Being the biggest and most popular market in Chiang Mai, Warorot Market is a must-see destination when traveling there.
Warorot Market is one of the places where lots of Thai locals do their own shopping, so expect to find the same or similar goods that you see at other Markets also sold here but cheaper and usually of better quality. You will also find a lot of goods here that you will not find in the tourist Markets like the Night Bazaar.
Warorot Market highlights
The second and third floors at Warorot Market are dedicated to clothing and everyday merchandise. Since the market targets mostly locals, you won’t find the kinds of handicrafts and souvenirs that you would normally find at the night bazaar or other crafts markets around town. Fashion is mostly casual wear, such as T-shirts, shorts and simple dresses.
The prices here are much cheaper than at other touristy markets so if you need an extra pair of shorts or a T-shirt, Warorot Market is a good place to go. Compared to food and fashion, the merchandise section is not as interesting (unless you want an authentic Thai spatula). A wide range of cheap cosmetics and personal care products are also on sale, although the quality is probably questionable.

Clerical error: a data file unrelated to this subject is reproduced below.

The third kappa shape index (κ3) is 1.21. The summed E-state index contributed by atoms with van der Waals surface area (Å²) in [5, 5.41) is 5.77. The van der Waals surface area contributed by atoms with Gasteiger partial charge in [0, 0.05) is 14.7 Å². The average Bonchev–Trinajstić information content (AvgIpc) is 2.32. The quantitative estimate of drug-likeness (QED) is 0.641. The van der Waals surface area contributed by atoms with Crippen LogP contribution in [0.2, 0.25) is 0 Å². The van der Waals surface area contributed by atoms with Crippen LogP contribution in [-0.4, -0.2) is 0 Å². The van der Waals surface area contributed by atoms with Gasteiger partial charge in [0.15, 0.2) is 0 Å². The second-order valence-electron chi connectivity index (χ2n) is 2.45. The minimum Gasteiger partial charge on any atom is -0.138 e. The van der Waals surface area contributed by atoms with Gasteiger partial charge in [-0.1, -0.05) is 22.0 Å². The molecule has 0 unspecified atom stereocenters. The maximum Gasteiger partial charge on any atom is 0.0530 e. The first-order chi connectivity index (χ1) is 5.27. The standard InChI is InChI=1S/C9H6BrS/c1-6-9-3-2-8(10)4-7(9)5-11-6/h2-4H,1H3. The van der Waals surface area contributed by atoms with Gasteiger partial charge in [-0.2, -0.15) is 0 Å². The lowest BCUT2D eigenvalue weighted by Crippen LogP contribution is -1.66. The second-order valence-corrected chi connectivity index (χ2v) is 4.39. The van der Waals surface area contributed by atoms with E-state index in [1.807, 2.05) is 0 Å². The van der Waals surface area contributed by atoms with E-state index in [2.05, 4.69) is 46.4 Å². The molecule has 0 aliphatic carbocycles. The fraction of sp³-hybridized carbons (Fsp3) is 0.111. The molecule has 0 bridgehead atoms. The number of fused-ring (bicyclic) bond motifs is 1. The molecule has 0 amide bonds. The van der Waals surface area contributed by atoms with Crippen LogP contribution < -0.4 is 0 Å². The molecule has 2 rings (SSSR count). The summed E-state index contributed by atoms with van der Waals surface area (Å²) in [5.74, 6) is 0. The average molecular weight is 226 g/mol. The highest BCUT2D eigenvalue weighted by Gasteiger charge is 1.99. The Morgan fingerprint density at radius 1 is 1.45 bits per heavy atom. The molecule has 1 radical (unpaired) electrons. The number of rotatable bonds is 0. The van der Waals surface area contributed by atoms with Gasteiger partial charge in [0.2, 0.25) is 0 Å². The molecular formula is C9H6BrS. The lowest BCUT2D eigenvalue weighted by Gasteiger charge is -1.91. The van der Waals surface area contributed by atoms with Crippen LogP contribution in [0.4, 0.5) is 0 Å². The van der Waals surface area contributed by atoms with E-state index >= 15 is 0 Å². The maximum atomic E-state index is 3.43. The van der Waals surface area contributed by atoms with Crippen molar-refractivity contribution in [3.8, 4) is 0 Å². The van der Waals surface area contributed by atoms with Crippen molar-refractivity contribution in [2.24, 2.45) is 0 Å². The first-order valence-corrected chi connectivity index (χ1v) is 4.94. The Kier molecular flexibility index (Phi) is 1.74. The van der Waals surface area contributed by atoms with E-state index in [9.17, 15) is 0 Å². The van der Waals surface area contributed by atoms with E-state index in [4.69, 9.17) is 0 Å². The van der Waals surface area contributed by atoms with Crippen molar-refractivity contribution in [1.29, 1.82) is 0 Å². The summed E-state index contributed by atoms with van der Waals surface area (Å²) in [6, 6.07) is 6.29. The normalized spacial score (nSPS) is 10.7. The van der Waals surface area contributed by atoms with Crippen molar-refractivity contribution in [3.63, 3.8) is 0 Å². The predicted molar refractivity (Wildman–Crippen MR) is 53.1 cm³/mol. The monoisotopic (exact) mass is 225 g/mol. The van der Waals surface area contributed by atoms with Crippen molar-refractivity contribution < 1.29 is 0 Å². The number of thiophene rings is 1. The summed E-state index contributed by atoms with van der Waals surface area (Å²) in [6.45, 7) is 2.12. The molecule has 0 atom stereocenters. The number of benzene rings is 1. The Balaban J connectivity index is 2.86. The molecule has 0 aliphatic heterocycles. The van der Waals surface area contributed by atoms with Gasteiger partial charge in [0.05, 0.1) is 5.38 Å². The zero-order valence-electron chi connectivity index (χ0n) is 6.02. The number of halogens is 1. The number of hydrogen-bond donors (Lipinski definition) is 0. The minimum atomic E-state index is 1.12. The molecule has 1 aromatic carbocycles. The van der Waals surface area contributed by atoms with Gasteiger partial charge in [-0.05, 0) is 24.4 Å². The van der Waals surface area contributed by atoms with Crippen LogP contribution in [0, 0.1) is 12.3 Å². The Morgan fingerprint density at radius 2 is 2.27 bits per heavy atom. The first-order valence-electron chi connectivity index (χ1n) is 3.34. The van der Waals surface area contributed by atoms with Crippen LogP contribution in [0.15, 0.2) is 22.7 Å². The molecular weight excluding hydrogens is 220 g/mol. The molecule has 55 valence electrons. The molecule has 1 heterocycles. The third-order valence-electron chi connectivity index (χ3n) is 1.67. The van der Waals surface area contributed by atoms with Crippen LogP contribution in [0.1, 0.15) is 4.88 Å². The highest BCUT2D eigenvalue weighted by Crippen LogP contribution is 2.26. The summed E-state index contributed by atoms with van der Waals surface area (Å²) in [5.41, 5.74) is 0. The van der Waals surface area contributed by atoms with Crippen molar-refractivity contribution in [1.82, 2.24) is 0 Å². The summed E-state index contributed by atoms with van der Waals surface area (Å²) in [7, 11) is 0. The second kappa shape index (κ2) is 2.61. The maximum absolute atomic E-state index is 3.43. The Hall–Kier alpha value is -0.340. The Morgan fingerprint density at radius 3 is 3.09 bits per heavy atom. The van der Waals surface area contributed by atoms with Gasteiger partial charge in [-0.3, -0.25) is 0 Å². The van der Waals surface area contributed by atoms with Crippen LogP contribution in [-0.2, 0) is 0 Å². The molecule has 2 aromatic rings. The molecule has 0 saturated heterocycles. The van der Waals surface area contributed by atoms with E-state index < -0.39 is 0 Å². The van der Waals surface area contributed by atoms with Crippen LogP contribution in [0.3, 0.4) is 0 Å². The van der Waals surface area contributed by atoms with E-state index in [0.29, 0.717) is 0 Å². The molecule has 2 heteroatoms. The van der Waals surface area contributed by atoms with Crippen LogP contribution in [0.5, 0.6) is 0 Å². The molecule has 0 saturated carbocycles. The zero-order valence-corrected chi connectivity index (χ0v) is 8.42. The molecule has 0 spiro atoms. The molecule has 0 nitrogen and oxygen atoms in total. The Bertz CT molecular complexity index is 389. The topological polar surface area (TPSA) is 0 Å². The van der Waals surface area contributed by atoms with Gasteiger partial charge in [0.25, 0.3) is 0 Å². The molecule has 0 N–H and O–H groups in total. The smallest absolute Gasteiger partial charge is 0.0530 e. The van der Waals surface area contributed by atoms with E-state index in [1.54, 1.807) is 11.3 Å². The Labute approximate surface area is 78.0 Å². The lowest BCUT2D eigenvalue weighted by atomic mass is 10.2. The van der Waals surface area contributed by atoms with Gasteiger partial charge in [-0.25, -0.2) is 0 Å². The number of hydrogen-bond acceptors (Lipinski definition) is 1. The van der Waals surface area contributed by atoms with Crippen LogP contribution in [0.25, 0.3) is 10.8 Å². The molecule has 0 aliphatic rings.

What to buy
You can buy almost anything at Warorot Market, a real mixed bag of everything. There are fresh/dried fruit – vegetables – flowers, butchery and bakery items, herbs, condiments, clothing, shoes, cosmetics, jewellry, lacquerware, silks, hemps, handicrafts, ceramics, wood carvings, beauty supplies, household appliances, electronic gadgets, sunglasses, watches, souvenirs, and fireworks, just to name a few.
All items are really cheap. If you want something, look around, it is probably there somewhere. There are lots of indoor and outdoor shops and stalls over several streets so be prepared to spend a bit of time and have a good look around.
Most people head to Warorot Market to browse its tantalising selection of food. Holidaymakers from Bangkok are particularly fond of the grilled northern-style sausage (sai oua), red and green chili dip (nam prik ong/nam prik noom) and crispy pork skin (cap moo) here. Grilled meats and ready-to-eat curries are also popular. Besides picking up savoury treats, the food section is quite a feast for the other senses as well. Stroll around and watch the action as it unfolds. Vendors chop up meat, stuff sausages, then arrange them on the grill. Or smell wafts of spice and all kinds of wonderful aromas as you wander from a giant caldron of sweet curries (kaeng hangle) to khao soi noodles to fried chili dips. The entire basement and part of the first floor are like huge open kitchens where you can see everything skillfully whipped up from scratch.
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